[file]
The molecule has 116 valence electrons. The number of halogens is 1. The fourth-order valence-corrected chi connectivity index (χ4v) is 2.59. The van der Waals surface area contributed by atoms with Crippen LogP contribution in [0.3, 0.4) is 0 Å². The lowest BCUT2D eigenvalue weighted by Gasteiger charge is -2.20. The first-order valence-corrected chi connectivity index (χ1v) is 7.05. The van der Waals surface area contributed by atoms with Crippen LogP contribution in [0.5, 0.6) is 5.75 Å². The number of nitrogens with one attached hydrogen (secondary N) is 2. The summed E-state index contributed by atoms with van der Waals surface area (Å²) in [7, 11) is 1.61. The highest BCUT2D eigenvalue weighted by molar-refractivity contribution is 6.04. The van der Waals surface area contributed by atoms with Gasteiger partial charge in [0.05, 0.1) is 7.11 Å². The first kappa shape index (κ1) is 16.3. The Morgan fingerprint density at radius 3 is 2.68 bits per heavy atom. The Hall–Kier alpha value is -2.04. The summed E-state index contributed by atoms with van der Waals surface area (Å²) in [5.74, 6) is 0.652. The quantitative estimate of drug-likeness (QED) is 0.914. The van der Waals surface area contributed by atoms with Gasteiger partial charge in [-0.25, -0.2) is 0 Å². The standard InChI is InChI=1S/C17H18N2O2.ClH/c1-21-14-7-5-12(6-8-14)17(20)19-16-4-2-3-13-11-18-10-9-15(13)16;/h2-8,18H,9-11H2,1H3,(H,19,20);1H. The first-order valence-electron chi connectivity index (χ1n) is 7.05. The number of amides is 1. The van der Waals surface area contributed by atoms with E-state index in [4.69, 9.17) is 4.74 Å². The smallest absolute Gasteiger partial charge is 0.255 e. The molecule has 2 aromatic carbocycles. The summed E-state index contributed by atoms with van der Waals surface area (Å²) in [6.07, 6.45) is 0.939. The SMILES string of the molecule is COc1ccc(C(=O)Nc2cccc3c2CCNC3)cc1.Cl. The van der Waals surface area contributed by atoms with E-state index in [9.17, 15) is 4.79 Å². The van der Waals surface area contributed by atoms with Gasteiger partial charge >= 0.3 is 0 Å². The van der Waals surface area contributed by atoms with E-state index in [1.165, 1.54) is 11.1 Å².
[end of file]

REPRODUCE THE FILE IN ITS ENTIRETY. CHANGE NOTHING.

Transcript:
The molecule has 116 valence electrons. The number of halogens is 1. The fourth-order valence-corrected chi connectivity index (χ4v) is 2.59. The van der Waals surface area contributed by atoms with Crippen LogP contribution in [0.3, 0.4) is 0 Å². The lowest BCUT2D eigenvalue weighted by Gasteiger charge is -2.20. The first-order valence-corrected chi connectivity index (χ1v) is 7.05. The van der Waals surface area contributed by atoms with Crippen LogP contribution in [0.5, 0.6) is 5.75 Å². The number of nitrogens with one attached hydrogen (secondary N) is 2. The summed E-state index contributed by atoms with van der Waals surface area (Å²) in [7, 11) is 1.61. The highest BCUT2D eigenvalue weighted by molar-refractivity contribution is 6.04. The van der Waals surface area contributed by atoms with Gasteiger partial charge in [0.05, 0.1) is 7.11 Å². The first kappa shape index (κ1) is 16.3. The Morgan fingerprint density at radius 3 is 2.68 bits per heavy atom. The Hall–Kier alpha value is -2.04. The summed E-state index contributed by atoms with van der Waals surface area (Å²) in [5.74, 6) is 0.652. The quantitative estimate of drug-likeness (QED) is 0.914. The van der Waals surface area contributed by atoms with Gasteiger partial charge in [-0.25, -0.2) is 0 Å². The standard InChI is InChI=1S/C17H18N2O2.ClH/c1-21-14-7-5-12(6-8-14)17(20)19-16-4-2-3-13-11-18-10-9-15(13)16;/h2-8,18H,9-11H2,1H3,(H,19,20);1H. The first-order valence-electron chi connectivity index (χ1n) is 7.05. The number of amides is 1. The van der Waals surface area contributed by atoms with E-state index in [4.69, 9.17) is 4.74 Å². The smallest absolute Gasteiger partial charge is 0.255 e. The molecule has 2 aromatic carbocycles. The summed E-state index contributed by atoms with van der Waals surface area (Å²) in [6.07, 6.45) is 0.939. The SMILES string of the molecule is COc1ccc(C(=O)Nc2cccc3c2CCNC3)cc1.Cl. The van der Waals surface area contributed by atoms with E-state index in [9.17, 15) is 4.79 Å². The van der Waals surface area contributed by atoms with Gasteiger partial charge >= 0.3 is 0 Å². The van der Waals surface area contributed by atoms with E-state index in [1.165, 1.54) is 11.1 Å².